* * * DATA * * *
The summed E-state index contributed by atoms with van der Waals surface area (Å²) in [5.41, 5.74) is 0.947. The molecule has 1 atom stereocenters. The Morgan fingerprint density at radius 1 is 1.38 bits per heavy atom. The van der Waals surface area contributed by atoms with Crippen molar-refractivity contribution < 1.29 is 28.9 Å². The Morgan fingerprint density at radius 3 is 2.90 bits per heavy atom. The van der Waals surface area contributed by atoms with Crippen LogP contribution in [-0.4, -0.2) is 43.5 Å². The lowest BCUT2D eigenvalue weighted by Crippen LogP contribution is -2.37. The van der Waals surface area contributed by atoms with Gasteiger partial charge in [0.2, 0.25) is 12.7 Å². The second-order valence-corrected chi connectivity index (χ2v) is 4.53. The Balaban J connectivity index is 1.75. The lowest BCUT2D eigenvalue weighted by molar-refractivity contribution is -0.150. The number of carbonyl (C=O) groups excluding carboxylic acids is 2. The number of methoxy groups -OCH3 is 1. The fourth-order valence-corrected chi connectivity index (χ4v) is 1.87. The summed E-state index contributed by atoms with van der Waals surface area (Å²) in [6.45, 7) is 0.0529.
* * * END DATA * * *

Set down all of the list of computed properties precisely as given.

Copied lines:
The summed E-state index contributed by atoms with van der Waals surface area (Å²) in [5.41, 5.74) is 0.947. The molecule has 1 atom stereocenters. The Morgan fingerprint density at radius 1 is 1.38 bits per heavy atom. The van der Waals surface area contributed by atoms with Crippen molar-refractivity contribution < 1.29 is 28.9 Å². The Morgan fingerprint density at radius 3 is 2.90 bits per heavy atom. The van der Waals surface area contributed by atoms with Crippen LogP contribution in [-0.4, -0.2) is 43.5 Å². The lowest BCUT2D eigenvalue weighted by Crippen LogP contribution is -2.37. The van der Waals surface area contributed by atoms with Gasteiger partial charge in [0.2, 0.25) is 12.7 Å². The second-order valence-corrected chi connectivity index (χ2v) is 4.53. The Balaban J connectivity index is 1.75. The lowest BCUT2D eigenvalue weighted by molar-refractivity contribution is -0.150. The number of carbonyl (C=O) groups excluding carboxylic acids is 2. The number of methoxy groups -OCH3 is 1. The fourth-order valence-corrected chi connectivity index (χ4v) is 1.87. The summed E-state index contributed by atoms with van der Waals surface area (Å²) in [6.45, 7) is 0.0529.